Real Estate

INTERVIEW: Forget "Animal House" - Student Accommodation Makes Investment Sense

Tom Burroughes Group Editor London 12 April 2013


Student accommodation in a big city is a way to deliver steady inflation-matching investment returns, says the manager of a closed-end vehicle about to make its debut on the stock market. The image of student residences has come a long way from the good-natured chaos of the US classic “Animal House” film.

Tom Ward, who runs theGCP Student Living vehicle, enthused to this publication about the merits of its London asset, the brand new private student accommodation and teaching building operated under the Scape Student Living brand. The building, already 97 per cent occupied, is opposite Queen Mary University of London, in London’s Mile End area in the eastern part of the city.

There is a target fund-raise of £50 million ($77 million) for GCP Student Living plc. (GCP stand for Gravis Capital Partners.)

There are a number of reasons why this is an interesting asset class, Ward told this publication in a recent interview. It has been the best-performing property asset class in the UK and US over the course of 2012 when compared to broad market benchmarks such as those provided by Investment Property Databank.

Student accommodation is, to an extent, counter-cyclical, Ward said. “It is a very low-volatility asset class in good and bad times,” he said, pointing out that there is demand for such places both when an economy was strong and when in a recession.

“It is a physical asset class as well and one that people can relate to. We have, many of us, been students at one point in time,” Ward said.

What catches the eye from a wealth protection and growth point of view is that GCP Student Living is a real estate investment trust, or REIT; this vehicle, which will be placed on the stock market in an IPO in early May (the offer closes on 10 May), is targeting returns of 5.5 per cent a year in terms of income yield. Total returns, including capital growth, are 8 to 10 per cent a year. (REITS are obliged by law to distribute at least 90 per cent of cash returns as dividends.)

The characteristics of assets lend themselves to long-term investors such as family offices and high net worth investors seeking inflation-beating, steady gains, he said.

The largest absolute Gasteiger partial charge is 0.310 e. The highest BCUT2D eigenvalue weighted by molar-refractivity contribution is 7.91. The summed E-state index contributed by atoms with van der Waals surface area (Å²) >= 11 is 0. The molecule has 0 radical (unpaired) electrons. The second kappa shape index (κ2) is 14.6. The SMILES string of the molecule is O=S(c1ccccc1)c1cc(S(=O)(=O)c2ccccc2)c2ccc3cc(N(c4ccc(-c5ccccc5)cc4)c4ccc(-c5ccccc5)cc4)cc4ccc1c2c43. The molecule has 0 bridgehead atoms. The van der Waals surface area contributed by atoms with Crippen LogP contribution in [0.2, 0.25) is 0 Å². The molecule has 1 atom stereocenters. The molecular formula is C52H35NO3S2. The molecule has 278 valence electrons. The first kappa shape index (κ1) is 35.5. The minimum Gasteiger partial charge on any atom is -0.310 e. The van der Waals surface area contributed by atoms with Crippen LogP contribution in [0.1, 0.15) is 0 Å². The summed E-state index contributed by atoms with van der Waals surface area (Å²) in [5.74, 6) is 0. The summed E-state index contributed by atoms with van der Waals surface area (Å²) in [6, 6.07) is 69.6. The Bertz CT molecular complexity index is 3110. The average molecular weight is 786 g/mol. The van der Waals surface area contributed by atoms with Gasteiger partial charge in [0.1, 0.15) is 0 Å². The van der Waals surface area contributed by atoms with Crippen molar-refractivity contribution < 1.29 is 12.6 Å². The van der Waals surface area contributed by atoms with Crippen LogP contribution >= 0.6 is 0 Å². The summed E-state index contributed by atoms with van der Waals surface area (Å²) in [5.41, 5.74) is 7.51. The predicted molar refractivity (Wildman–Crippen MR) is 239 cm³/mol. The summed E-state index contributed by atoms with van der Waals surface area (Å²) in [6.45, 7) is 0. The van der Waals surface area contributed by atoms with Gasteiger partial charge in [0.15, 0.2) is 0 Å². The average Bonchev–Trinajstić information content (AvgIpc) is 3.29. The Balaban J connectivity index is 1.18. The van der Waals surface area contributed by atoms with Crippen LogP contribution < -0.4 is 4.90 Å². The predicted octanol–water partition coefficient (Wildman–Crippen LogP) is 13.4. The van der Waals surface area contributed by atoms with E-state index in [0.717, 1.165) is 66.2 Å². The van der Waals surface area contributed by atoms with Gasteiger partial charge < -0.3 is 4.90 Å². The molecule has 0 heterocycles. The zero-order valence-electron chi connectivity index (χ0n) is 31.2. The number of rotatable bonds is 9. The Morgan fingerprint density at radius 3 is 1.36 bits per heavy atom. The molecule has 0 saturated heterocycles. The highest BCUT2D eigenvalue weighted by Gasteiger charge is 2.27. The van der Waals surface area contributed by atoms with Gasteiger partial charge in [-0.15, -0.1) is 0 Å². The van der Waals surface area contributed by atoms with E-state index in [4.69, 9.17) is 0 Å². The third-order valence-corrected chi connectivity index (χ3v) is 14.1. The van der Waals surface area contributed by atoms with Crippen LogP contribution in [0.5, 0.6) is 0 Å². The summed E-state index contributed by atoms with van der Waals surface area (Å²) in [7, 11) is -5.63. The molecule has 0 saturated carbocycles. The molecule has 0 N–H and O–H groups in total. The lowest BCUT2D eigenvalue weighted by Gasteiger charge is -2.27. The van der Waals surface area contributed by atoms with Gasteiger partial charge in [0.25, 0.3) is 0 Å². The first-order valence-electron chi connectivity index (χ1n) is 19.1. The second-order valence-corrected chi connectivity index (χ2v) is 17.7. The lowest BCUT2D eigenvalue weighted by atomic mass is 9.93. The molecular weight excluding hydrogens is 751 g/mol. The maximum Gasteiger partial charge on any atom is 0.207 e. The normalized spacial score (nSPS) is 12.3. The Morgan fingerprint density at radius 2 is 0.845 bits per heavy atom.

GCP already have experience in this field. The firm focuses on income-generating defensive sectors central to the UK's social and community infrastructure, including GCP Infrastructure Investments, which is a London-listed investment company with around a £300 million market capitalisation, as at 28 February 2013. GCP oversees around £700 million of client money in total.

Listed real estate

Even discounting the enthusiasm that any manager of such a REIT can be expected to exhibit ahead of an IPO, Ward has reason to be in chipper mood. Recent figures from the European Public Real Estate Association shows that demand for real estate securities has surged since the global financial crisis. Assets under management of real estate securities funds grew by 68 per cent to $250 billion from 2007 to 2012, according to research by consultancy company Consilia Capital and Property Funds Research for EPRA.

The research estimates that the number of real estate securities funds increased by 39 per cent to 677 in the same period. The most recent figures show that total assets under management for exchange-traded funds (ETFs) pegged to FTSE EPRA/NAREIT real estate indices jumped by 85 per cent to $8.7 billion in the 12 months through to February this year.

“Above-average dividend yields and secure long-term cash-flows generated by listed real estate companies have an immediate appeal to yield-hungry investors. The liquidity, efficient pricing and transparency offered by the listed property sector mean it is also attracting a broader range of investors from defined contribution pension plans to long/short hedge funds,” Philip Charls, chief executive of EPRA, said in a recent statement.


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